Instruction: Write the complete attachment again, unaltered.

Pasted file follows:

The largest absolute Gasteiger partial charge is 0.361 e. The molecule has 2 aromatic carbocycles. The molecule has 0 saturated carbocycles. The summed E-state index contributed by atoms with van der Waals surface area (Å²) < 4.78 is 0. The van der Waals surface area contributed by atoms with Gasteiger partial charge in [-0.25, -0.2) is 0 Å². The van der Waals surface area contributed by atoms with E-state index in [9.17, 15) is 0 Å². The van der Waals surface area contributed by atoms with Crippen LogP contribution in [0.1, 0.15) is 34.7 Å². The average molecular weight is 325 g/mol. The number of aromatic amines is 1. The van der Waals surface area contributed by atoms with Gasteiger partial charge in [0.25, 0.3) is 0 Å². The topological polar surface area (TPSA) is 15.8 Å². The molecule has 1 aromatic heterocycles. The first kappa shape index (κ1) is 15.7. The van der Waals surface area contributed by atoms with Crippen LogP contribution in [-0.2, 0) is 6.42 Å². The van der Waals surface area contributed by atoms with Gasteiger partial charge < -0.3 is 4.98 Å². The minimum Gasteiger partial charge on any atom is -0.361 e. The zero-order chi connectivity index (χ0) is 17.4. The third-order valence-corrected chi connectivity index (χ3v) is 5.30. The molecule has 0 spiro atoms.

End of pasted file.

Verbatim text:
The largest absolute Gasteiger partial charge is 0.361 e. The molecule has 2 aromatic carbocycles. The molecule has 0 saturated carbocycles. The summed E-state index contributed by atoms with van der Waals surface area (Å²) < 4.78 is 0. The van der Waals surface area contributed by atoms with Gasteiger partial charge in [-0.25, -0.2) is 0 Å². The van der Waals surface area contributed by atoms with E-state index in [9.17, 15) is 0 Å². The van der Waals surface area contributed by atoms with Crippen LogP contribution in [0.1, 0.15) is 34.7 Å². The average molecular weight is 325 g/mol. The number of aromatic amines is 1. The van der Waals surface area contributed by atoms with Gasteiger partial charge in [0.25, 0.3) is 0 Å². The topological polar surface area (TPSA) is 15.8 Å². The molecule has 1 aromatic heterocycles. The first kappa shape index (κ1) is 15.7. The van der Waals surface area contributed by atoms with Crippen LogP contribution in [-0.2, 0) is 6.42 Å². The van der Waals surface area contributed by atoms with Gasteiger partial charge < -0.3 is 4.98 Å². The minimum Gasteiger partial charge on any atom is -0.361 e. The zero-order chi connectivity index (χ0) is 17.4. The third-order valence-corrected chi connectivity index (χ3v) is 5.30. The molecule has 0 spiro atoms.